Financial crises occur at regular and unpredictable moments in capitalist economies. However, an absence of shared theoretical approaches to and even definitions of the subject still plague the analysis of financial crises. This situation makes historical analysis even more important. This article compares two Swedish financial crises, one in the 1920s and the other in the 1930s. The comparison shows that despite their temporal and spatial proximity, the crises seemed to have had quite different underlying causes, links to international circumstances, severity, and government responses. The 1920s crisis in Sweden was for instance much deeper than the crisis in the 1930s, a marked contrast to the experience of most countries during these two periods. In focusing on the driving forces behind the crises, their development and governmental policies, the article also provides an opportunity to reflect on both financial crisis theories, on the current crisis and on recent historical research concerning crises.
This paper investigates the dynamics of FDIs in the Baltic Sea Region (BSR) by applying the Poisson Pseudo-Maximum Likelihood estimation method on a gravity model. In particular, we analyze the influence of macro and spatial factors on investment stock changes and discuss whether the origin of these investments and the 2004 EU enlargement have had any effects on BSR FDIs.
Our results suggest that EU enlargement has been significant for FDI activity in the region, and that FDI is basically a regional issue as it tends to be bilateral within the region. However, the same results also suggest that geographic distance is not a significant factor. We conclude that while being traditional in nature, the BSR FDI pattern is undergoing changes towards a lesser degree of geographic bias.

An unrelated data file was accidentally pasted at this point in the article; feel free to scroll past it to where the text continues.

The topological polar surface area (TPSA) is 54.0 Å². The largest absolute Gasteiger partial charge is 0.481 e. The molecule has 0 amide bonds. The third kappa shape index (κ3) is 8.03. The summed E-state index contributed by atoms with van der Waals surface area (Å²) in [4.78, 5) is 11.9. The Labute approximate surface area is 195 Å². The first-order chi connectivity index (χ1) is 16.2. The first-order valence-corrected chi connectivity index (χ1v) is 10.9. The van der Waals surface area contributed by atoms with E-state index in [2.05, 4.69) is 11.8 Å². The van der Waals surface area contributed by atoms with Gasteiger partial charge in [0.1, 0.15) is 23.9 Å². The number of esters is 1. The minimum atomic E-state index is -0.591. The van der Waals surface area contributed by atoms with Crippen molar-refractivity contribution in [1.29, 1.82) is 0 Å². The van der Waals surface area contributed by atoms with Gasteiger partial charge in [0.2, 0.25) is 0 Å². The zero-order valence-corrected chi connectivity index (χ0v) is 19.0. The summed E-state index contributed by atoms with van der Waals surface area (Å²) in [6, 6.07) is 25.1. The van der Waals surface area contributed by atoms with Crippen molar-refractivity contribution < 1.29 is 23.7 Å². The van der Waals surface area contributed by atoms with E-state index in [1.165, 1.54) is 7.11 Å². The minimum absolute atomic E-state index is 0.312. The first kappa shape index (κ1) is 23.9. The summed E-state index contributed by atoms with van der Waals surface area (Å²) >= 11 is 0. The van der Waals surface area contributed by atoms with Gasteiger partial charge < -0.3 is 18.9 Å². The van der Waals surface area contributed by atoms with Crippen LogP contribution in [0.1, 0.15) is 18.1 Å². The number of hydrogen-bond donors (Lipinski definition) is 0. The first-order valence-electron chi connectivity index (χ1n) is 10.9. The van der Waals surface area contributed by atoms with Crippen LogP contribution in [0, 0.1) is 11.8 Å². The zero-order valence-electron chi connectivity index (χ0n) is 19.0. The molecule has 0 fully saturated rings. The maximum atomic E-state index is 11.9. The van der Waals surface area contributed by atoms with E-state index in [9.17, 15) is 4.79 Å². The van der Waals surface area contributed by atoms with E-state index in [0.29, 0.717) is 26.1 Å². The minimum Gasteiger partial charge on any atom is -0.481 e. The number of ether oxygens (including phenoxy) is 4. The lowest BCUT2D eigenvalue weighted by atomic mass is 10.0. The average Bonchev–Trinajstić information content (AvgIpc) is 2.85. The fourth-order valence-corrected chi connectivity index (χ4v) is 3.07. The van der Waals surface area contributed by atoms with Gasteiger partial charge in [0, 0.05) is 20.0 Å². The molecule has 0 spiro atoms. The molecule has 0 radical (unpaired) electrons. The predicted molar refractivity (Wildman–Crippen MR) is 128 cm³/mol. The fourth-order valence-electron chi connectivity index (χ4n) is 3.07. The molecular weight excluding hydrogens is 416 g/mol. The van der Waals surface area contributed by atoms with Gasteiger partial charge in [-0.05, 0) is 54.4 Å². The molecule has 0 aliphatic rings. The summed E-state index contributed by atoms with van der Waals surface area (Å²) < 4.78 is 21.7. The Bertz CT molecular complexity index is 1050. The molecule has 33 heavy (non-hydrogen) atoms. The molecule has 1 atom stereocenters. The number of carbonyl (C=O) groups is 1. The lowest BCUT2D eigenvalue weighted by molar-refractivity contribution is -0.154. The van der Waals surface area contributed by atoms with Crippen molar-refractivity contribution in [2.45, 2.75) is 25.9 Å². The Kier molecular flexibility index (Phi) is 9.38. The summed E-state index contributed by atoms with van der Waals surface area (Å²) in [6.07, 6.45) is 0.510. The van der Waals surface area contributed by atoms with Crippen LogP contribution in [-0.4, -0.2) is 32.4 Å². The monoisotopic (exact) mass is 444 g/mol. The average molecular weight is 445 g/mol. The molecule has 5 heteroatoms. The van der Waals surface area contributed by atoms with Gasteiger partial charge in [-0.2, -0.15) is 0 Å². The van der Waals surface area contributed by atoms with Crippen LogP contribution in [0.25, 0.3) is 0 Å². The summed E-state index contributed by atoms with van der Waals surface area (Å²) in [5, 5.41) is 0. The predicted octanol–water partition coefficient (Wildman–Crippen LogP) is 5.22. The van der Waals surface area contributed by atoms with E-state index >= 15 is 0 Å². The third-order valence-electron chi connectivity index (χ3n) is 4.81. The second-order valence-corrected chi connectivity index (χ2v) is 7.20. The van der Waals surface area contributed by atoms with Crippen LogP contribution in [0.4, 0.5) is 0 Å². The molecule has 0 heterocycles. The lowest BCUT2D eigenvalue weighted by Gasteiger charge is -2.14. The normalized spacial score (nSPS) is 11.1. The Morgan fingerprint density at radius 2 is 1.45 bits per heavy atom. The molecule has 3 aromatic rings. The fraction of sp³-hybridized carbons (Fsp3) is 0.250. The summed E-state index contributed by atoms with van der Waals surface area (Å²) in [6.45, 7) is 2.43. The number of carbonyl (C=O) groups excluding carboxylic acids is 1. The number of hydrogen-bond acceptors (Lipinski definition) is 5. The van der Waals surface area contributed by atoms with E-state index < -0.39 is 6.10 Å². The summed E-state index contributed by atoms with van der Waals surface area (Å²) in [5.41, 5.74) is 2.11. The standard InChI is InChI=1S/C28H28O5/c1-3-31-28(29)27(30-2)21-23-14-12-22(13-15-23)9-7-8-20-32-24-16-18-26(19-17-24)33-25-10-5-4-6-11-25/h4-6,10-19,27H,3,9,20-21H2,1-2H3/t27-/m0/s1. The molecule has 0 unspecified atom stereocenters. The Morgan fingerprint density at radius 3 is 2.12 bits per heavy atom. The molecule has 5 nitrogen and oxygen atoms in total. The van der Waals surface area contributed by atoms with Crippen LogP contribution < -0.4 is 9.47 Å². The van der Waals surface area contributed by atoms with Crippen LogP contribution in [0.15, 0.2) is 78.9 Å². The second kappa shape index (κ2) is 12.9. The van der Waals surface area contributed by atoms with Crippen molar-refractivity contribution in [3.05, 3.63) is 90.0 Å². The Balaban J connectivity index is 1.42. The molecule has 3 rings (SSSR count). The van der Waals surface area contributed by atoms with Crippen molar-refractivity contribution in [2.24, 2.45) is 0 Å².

At the end of the twentieth century, the global diffusion of one important financial service, insurance, was encouraged by deregulation, but it also encountered difficulties where deregulation remained incomplete and where there were many nonregulatory barriers to entry. International insurance was already well developed before 1914. The growth in the global insurance trade, however, occurred against a background of increasing national regulation and fiscal burdens in many countries, making international business affordable only for the largest companies with the deepest reserves. This paper offers some preliminary estimates of the extent of the international insurance trade during the half-century before the First World War, and assesses the impact of national regulatory regimes and nonregulatory factors on the development of this business. The analysis is placed within the framework of modern theories of regulation and multinational enterprise.